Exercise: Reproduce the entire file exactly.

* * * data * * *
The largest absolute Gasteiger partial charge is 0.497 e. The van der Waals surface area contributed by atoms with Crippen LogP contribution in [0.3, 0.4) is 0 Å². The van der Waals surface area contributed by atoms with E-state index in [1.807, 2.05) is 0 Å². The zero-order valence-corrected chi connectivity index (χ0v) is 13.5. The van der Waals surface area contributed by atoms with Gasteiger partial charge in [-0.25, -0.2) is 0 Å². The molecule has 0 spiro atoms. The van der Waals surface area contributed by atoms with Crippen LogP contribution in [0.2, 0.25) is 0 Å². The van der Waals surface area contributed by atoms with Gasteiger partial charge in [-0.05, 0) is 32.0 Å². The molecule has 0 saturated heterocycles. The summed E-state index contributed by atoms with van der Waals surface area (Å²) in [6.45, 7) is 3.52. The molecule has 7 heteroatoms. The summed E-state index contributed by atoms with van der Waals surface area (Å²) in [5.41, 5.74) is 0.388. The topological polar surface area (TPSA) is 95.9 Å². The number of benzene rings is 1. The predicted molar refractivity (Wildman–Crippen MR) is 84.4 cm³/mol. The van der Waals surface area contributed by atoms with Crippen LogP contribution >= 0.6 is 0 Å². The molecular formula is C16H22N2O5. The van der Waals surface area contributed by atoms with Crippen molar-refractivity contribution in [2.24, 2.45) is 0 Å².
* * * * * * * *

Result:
The largest absolute Gasteiger partial charge is 0.497 e. The van der Waals surface area contributed by atoms with Crippen LogP contribution in [0.3, 0.4) is 0 Å². The van der Waals surface area contributed by atoms with E-state index in [1.807, 2.05) is 0 Å². The zero-order valence-corrected chi connectivity index (χ0v) is 13.5. The van der Waals surface area contributed by atoms with Gasteiger partial charge in [-0.25, -0.2) is 0 Å². The molecule has 0 spiro atoms. The van der Waals surface area contributed by atoms with Crippen LogP contribution in [0.2, 0.25) is 0 Å². The van der Waals surface area contributed by atoms with Gasteiger partial charge in [-0.05, 0) is 32.0 Å². The molecule has 0 saturated heterocycles. The summed E-state index contributed by atoms with van der Waals surface area (Å²) in [6.45, 7) is 3.52. The molecule has 7 heteroatoms. The summed E-state index contributed by atoms with van der Waals surface area (Å²) in [5.41, 5.74) is 0.388. The topological polar surface area (TPSA) is 95.9 Å². The number of benzene rings is 1. The predicted molar refractivity (Wildman–Crippen MR) is 84.4 cm³/mol. The van der Waals surface area contributed by atoms with Crippen LogP contribution >= 0.6 is 0 Å². The molecular formula is C16H22N2O5. The van der Waals surface area contributed by atoms with Crippen molar-refractivity contribution in [2.24, 2.45) is 0 Å².